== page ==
The Southwest Book Club will meet on Tuesday, March 15 at 7:00 p.m. at the Southwest Library to discuss Cry, the Beloved Country by Alan Paton. Many would say this is the most famous and important novel written about South Africa's history during the 1940's set against the background of a land and a people torn apart by racial injustice.
Anyone age 18 or older is welcome to attend. The book club meets monthly at the Southwest Branch Library. For more information, please call 407.835.7323 or email email@example.com
Copies of this book may be reserved for home delivery or location pick-up at http://www.ocls.info
For more information, please call 407.835.7323 or email firstname.lastname@example.org
If you are unable to attend the meeting or you would like to join our discussion, you can share your thoughts or respond to the discussion questions below. Simply click "Comments" located at the bottom of this post. Join the discussion!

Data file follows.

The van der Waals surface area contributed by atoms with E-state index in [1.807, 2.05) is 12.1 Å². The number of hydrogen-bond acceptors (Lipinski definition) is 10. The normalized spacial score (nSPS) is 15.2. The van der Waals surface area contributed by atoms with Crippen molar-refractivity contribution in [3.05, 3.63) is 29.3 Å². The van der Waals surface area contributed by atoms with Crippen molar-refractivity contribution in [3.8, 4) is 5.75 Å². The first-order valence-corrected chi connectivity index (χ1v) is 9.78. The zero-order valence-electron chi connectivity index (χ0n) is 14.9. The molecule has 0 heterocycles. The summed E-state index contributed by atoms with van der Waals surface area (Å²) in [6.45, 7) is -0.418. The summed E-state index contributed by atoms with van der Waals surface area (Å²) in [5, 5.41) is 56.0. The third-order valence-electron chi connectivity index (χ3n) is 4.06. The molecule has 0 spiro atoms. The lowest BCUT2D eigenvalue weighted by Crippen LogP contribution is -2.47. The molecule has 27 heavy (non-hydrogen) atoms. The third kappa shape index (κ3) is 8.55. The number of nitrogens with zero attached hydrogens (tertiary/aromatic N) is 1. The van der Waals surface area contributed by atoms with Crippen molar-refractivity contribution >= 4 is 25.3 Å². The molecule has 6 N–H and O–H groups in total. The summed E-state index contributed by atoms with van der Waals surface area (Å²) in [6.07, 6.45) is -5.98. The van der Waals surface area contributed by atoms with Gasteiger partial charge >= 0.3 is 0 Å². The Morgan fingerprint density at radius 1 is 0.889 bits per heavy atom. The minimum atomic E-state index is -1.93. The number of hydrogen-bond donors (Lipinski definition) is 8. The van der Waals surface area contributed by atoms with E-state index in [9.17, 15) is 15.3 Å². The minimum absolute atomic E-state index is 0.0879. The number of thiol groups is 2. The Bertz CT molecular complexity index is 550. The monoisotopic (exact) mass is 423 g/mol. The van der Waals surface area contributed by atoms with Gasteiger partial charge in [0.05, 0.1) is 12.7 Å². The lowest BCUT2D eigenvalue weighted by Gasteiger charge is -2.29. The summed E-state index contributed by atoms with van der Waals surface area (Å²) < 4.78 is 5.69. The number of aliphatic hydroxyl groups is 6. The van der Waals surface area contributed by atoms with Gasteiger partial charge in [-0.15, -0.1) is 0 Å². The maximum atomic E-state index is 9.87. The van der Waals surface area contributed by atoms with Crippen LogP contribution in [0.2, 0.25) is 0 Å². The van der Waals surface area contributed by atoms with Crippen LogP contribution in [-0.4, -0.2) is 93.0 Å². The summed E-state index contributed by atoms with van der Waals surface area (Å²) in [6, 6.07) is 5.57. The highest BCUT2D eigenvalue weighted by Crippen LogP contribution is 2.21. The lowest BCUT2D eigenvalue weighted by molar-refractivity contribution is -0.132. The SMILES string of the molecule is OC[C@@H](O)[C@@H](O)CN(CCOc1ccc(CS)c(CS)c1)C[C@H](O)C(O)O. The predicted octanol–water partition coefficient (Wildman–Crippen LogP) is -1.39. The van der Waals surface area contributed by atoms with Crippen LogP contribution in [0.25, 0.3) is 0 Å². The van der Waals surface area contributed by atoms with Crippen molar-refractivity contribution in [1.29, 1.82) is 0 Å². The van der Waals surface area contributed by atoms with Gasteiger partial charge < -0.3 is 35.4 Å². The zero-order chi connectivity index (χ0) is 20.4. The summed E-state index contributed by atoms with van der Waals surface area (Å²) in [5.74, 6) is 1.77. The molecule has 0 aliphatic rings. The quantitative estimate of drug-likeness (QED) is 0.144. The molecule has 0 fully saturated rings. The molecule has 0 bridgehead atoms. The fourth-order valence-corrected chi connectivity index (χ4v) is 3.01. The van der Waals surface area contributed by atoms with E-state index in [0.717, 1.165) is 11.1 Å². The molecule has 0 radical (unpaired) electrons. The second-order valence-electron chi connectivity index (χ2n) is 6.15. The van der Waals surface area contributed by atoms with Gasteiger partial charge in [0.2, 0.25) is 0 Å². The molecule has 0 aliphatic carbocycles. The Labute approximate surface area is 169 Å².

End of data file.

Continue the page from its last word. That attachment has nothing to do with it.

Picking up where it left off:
1. Cry, the Beloved Country is, in part, a story about those who stayed and those who left. What happens to the people who stayed in the tribal villages? What happens to those who left and went to Johannesburg? What is Paton's point of view of this mass migration? Does he feel it was necessary? Inevitable? What is your opinion?
2. How are rhetoric and repetition used in this book?
3. There are many paradoxes in this novel: a priest's son commits murder; a white man who fights for the dignity of South African blacks is senselessly murdered; the father of the murdered son helps the father of the son who murdered to keep a disintegrating native tribe together. How do you reconcile these paradoxes? How do they contribute to the richness of the story? Why might Paton have made this choice?
4. Does Paton offer an overview of South African society?
5. Is the novel itself a demonstration of outdated innocence?
These questions were obtained from litlovers.com and Novelist Plus (go to www.ocls.info and click databases).